However, most broad-spectrum hosts known are annual and climbing legumes of the tribe Phaseoleae. These include Macroptilium atropurpureum, which has been widely used as a test plant for nodulation by uncharacterized rhizobia (27, 248); Lablab purpureus, the legume from which Rhizobium sp. strain NGR234 was isolated (269); and P. vulgaris (175). Equally, the other plants listed in Table Table33 are considered to have broad host ranges (185). The capacity of Vigna unguiculata to nodulate with many different rhizobia has been exploited in the search for nod genes (156, 157). Taken together, these data suggest that symbiotic promiscuity is widely dispersed in nature. It is not associated with a particular bacterial or plant taxonomic group and is not correlated with the growth habit of the legume. Broad-host-range legumes are also almost equally distributed between those that form indeterminate as opposed to determinate nodules (Table (Table3).3). Perhaps the only underlying similarity is that promiscuous bacteria and plants are found mostly in warm or tropical parts of the world.
Nodulation leads to the colonization of plant cells by invading bacteria. Although many host plants and effective rhizobia have the ability to enter into symbiosis with more than one partner, only certain combinations of symbionts result in the formation of nitrogen-fixing nodules. Ineffective associations lead to empty or nonfixing bacteroid-containing nodules. Specificity among compatible partners minimizes the chances of infection by pathogens and the formation of ineffective associations that are detrimental to both symbionts. Experimental evidence suggests that the progression of invasive rhizobia towards nodule primordia is challenged at various “doors” (Fig. (Fig.1).1). Codes contained in molecular signals open these checkpoints. During the initial phases of nodulation (root hair curling and bacterial entry), these codes are given by flavonoids and Nod factors. In both cases, NodD proteins are the chief interlocutors of molecular traffic in the rhizosphere.
Plants jettison surprisingly large amounts of organic matter into the soil, most of which supports the growth of rhizospheric microorganisms. By labelling whole plants with 14CO2, Helal and Sauerbeck (119) showed that 19% of the photosynthate was released as organic material into the rhizosphere. These compounds include carbohydrates, organic acids, vitamins, amino acids, and phenolic derivatives. Of these, flavonoids (2-phenyl-1,4-benzopyrone derivatives) are the most important from the symbiotic perspective. Although found throughout the plant kingdom, flavonoids specifically trigger the expression of the rhizobial genes required for nodulation (nod, nol, and noe). The inducing capacity varies with flavonoids and rhizobia; and in some cases flavonoids may inhibit induction (61, 79, 196, 197, 199). Other molecules, such as the betaines and erythronic and tetronic acids, may also act as inducers (90, 198).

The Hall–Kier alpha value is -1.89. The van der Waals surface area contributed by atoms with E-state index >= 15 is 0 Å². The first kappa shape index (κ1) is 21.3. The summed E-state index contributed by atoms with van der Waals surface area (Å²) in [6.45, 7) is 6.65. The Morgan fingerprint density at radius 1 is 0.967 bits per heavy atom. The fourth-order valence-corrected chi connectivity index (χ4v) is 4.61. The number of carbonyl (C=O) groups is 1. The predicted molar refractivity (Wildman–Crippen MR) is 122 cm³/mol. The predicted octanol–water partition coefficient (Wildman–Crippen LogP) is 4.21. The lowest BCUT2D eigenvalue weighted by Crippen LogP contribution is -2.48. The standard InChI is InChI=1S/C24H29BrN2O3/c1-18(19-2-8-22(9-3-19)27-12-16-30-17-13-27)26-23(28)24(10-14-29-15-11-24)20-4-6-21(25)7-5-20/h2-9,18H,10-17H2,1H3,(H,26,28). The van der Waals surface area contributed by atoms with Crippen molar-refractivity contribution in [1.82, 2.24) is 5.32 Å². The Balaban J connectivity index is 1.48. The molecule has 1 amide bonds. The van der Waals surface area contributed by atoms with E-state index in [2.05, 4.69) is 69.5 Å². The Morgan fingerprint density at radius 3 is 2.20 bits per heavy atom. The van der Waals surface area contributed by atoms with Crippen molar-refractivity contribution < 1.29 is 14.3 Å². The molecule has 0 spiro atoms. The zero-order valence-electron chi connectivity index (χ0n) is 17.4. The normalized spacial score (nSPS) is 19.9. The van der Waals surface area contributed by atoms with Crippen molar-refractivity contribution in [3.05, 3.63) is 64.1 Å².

Regulation of nod gene expression in rhizobia varies from strain to strain but is almost always mediated by NodD (for a review, see reference 237). NodD proteins belong to a family of LysR-like transcriptional regulators that bind to highly conserved 47-bp DNA motifs (nod boxes) found in the promoter regions of many nodulation loci (81, 227). Although NodD proteins bind to nod boxes even in the absence of an inducer, flavonoids are generally required for the expression of nod genes (81, 82, 101, 110). Thus, NodD acts both as a sensor of the plant signal and as an activator of transcription of nod loci (236). In R. leguminosarum bv. viciae, NodD proteins are localized in the cytoplasmic membrane (234), where the inducing flavonoid, naringenin, also accumulates (211). Direct binding of inducers to NodD has not been demonstrated, but point mutations in nodD affect the recognition of inducing molecules and cause an extension of the host range (30, 174). Furthermore, comparison of the NodD structure with various nuclear receptors has shown that the two types of proteins share conserved ligand-interacting domains located at the C-terminal end of their respective DNA-binding motifs (111).